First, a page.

• Magnetic volumes can range in size from1 GiB to 1 TiB
  • These volumes deliver approximately 100 IOPS on average, with burst capability of up to hundreds of IOPS
  • Magnetic volumes can be striped together in a RAID configuration for larger size and greater performance.

AWS Certification Exam Practice Questions

  • Questions are collected from Internet and the answers are marked as per my knowledge and understanding (which might differ with yours).
  • AWS services are updated everyday and both the answers and questions might be outdated soon, so research accordingly.
  • AWS exam questions are not updated to keep up the pace with AWS updates, so even if the underlying feature has changed the question might not be updated
  • Open to further feedback, discussion and correction.
  1. You are designing an enterprise data storage system. Your data management software system requires mountable disks and a real filesystem, so you cannot use S3 for storage. You need persistence, so you will be using AWS EBS Volumes for your system. The system needs as low-cost storage as possible, and access is not frequent or high throughput, and is mostly sequential reads. Which is the most appropriate EBS Volume Type for this scenario?
    1. gp1
    2. io1
    3. standard (Standard or Magnetic volumes are suited for cold workloads where data is infrequently accessed, or scenarios where the lowest storage cost is important)
    4. gp2
  2. Which EBS volume type is best for high performance NoSQL cluster deployments?
    1. io1 (io1 volumes, or Provisioned IOPS (PIOPS) SSDs, are best for: Critical business applications that require sustained IOPS performance, or more than 10,000 IOPS or 160 MiB/s of throughput per volume, like large database workloads, such as MongoDB.)
    2. gp1
    3. standard
    4. gp2
  3. Provisioned IOPS Costs: you are charged for the IOPS and storage whether or not you use them in a given month.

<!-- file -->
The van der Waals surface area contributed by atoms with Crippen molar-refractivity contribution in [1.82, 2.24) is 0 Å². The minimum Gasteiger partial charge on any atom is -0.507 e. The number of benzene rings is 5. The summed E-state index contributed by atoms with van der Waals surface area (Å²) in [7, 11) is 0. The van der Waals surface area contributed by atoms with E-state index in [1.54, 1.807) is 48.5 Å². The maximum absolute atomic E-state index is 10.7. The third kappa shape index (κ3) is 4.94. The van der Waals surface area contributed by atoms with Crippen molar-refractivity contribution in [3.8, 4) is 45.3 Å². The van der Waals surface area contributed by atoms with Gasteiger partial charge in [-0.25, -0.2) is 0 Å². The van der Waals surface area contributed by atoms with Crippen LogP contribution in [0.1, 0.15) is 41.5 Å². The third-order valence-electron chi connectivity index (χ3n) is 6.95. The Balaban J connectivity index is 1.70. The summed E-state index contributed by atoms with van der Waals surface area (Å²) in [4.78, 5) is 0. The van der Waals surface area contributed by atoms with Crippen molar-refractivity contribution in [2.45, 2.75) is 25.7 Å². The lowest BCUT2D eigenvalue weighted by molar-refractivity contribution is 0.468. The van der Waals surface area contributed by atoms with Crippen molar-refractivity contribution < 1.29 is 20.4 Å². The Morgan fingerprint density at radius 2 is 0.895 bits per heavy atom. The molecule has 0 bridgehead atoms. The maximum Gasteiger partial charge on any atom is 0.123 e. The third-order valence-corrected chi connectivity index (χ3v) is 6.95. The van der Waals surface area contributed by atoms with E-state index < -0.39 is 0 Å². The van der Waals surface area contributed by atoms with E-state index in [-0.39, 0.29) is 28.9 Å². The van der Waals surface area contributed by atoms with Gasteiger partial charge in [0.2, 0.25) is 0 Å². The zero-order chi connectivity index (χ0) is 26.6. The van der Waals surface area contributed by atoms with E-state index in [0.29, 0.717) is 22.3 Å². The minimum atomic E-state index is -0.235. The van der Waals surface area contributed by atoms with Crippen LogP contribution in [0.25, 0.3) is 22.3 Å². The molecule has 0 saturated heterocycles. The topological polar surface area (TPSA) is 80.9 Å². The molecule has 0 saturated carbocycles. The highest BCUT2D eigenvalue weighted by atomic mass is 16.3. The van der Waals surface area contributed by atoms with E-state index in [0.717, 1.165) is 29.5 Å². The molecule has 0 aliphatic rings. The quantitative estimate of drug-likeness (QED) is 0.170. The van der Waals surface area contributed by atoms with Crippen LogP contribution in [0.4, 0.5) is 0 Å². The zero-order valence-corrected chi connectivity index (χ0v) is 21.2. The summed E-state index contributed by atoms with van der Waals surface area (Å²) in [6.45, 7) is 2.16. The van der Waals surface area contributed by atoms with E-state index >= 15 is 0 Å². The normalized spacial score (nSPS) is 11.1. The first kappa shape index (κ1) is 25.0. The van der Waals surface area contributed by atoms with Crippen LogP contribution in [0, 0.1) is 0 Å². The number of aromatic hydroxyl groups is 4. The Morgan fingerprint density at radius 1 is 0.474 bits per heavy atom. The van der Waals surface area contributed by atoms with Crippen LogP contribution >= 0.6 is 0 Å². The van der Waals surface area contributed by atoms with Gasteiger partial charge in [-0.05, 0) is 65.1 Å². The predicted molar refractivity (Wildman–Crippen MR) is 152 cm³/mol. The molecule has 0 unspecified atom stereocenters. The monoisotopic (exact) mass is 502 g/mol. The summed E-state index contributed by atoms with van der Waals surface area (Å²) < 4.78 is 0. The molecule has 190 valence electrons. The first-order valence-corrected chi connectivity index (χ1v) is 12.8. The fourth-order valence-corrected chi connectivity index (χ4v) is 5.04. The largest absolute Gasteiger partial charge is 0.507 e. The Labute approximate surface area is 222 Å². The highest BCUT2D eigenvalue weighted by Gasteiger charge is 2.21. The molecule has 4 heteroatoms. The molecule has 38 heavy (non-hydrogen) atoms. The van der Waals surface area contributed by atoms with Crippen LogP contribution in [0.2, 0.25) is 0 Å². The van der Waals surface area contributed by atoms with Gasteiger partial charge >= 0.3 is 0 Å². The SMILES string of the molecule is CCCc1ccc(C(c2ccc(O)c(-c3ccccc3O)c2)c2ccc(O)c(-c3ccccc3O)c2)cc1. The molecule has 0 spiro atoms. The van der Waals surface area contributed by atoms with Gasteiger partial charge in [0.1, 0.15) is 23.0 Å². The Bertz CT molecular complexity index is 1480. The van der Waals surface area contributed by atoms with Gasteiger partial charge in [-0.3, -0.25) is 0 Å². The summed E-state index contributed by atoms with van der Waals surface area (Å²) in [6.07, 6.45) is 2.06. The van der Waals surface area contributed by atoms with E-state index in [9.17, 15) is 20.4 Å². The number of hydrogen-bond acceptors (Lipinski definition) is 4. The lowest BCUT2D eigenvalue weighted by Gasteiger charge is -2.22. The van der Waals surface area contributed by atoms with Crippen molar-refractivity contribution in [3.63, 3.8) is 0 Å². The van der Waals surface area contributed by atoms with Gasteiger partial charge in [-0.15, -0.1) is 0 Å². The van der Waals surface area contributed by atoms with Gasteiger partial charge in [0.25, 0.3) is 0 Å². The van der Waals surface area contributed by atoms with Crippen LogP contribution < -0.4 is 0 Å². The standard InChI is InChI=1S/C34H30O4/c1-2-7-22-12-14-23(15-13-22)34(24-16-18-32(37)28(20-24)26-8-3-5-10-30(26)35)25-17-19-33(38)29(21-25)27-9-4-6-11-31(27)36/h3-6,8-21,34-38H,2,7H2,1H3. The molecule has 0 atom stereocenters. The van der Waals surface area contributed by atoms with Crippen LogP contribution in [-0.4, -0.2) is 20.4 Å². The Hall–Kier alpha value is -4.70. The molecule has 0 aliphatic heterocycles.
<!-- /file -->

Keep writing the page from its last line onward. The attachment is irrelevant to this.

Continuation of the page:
1. FALSE
    2. TRUE
  4. A user is trying to create a PIOPS EBS volume with 8 GB size and 200 IOPS. Will AWS create the volume?
    1. Yes, since the ratio between EBS and IOPS is less than 30
    2. No, since the PIOPS and EBS size ratio is less than 30
    3. No, the EBS size is less than 10 GB
    4. Yes, since PIOPS is higher than 100
  5. A user has provisioned 2000 IOPS to the EBS volume. The application hosted on that EBS is experiencing less IOPS than provisioned. Which of the below mentioned options does not affect the IOPS of the volume?
    1. The application does not have enough IO for the volume
    2. Instance is EBS optimized
    3. The EC2 instance has 10 Gigabit Network connectivity
    4. Volume size is too large
  6. A user is trying to create a PIOPS EBS volume with 4000 IOPS and 100 GB size. AWS does not allow the user to create this volume. What is the possible root cause for this?
    1. The ratio between IOPS and the EBS volume is higher than 30
    2. The maximum IOPS supported by EBS is 3000
    3. The ratio between IOPS and the EBS volume is lower than 50
    4. PIOPS is supported for EBS higher than 500 GB size

References

AWS EBS vs Instance Store – Certification

AWS EBS vs Instance Store Overview

  • EC2 instances support two types for block level storage
    • Elastic Block Store (EBS)
    • Instance Store
  • EC2 Instances can be launched using either Elastic Block Store (EBS) or Instance Store volume as root volumes and additional volumes.
  • EC2 instances can be launched by choosing between AMIs backed by Amazon EC2 instance store and AMIs backed by Amazon EBS.However, AWS recommends use of AMIs backed by Amazon EBS, because they launch faster and use persistent storage.